Late state veterinarian led Ohio through wild animal crisis

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COLUMBUS, Ohio (AP) – In a job where pigs, cattle and sheep dominated, longtime Ohio state veterinarian Tony Forshey was even pushed out of his sizable comfort zone in 2011. Forshey died on November 26, Ohio Agriculture Director Dorothy Pelanda said Sunday. He was 69.

In 2011, a suicidal owner released dozens of wildlife from an east Ohio farm in Zanesville, including black bears, African lions, and the rare Bengal tigers. Forty-eight were killed out of fear for public safety.

In the wake of the trauma, Ohio state lawmakers knocked on Forshey as they urged new urgency to strengthen Ohio’s exotic animal regulations.

“We’re really dealing with the unknown here,” Forshey told The Associated Press at the time, noting that no one knew how many privately owned wild animals Ohioans were at the time.

U.S. Republican MP Troy Balderson, then a state senator, said Forshey played a pivotal role in drafting the dangerous wildlife bill he sponsored and building the state’s very first facility to house the creatures.

The two were touring the state with then-Agriculture Director James Zehringer as they developed the new policy, Balderson said, and Forshey played a vital role in reassuring fearful, even angry, exotic pet owners.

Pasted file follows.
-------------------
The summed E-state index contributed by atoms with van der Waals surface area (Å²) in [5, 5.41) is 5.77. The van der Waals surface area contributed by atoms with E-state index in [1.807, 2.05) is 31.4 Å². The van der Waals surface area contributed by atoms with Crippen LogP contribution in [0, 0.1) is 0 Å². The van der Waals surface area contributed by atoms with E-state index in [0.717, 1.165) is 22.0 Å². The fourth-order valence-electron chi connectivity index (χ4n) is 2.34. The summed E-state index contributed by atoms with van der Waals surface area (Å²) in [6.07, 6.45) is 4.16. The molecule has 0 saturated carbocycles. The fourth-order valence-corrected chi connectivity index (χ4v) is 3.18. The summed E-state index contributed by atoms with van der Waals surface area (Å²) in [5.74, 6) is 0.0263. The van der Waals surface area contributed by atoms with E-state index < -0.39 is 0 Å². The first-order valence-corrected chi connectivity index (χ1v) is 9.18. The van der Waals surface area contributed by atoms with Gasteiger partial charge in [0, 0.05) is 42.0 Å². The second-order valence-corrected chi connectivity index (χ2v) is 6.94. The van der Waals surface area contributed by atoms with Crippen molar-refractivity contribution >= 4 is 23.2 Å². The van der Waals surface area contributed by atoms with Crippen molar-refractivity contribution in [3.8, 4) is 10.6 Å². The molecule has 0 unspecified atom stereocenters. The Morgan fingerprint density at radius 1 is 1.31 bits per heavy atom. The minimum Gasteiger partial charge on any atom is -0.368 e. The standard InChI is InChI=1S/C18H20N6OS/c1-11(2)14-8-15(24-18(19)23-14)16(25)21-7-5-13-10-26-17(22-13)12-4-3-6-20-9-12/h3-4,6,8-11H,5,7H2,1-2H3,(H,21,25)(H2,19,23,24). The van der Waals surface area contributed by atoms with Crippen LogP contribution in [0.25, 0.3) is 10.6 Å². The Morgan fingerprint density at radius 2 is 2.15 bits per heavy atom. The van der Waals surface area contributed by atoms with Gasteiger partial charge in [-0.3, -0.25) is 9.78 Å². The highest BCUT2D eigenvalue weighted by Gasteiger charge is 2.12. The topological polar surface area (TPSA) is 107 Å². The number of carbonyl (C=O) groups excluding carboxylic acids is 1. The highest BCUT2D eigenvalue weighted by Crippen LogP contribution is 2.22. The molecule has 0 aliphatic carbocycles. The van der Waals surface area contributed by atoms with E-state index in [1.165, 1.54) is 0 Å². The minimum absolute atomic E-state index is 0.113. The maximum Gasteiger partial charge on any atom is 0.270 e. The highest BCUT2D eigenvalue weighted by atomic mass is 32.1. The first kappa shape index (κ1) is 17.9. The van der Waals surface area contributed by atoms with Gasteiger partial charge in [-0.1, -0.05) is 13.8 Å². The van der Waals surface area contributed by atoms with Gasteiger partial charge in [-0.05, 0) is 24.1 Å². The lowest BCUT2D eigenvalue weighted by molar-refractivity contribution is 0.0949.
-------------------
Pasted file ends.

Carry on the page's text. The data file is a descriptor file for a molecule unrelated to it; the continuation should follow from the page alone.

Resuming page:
“Even when we did the wildlife trips – I mean, these people wouldn’t be happy with us – but he didn’t get on the track and just felt sorry for them,” he said. “It was bigger than a state veterinary title. He made it bigger. “

Zehringer said Forshey also oversaw the creation of Ohio’s 2011 livestock standards, which were the most comprehensive in the country.

Forshey has served as the state veterinarian and head of the animal health department since 2006. His 27-year career also included 20 years of teaching at his alma mater, Ohio State University College of Veterinary Medicine; for a period as interim agricultural director under Republican Governor John Kasich; and inducted into the Ohio Agriculture Hall of Fame.

In 2001, in Ohio, his professional efforts helped eradicate pseudorabies, a contagious herpes virus in pigs, and shifted agriculture to focus on animal health and disease prevention, including through the expanded use of antibiotics.

“He never pretended to be the smartest man in the room,” says Zehringer. “He was always very knowledgeable, but never spoke to anyone.”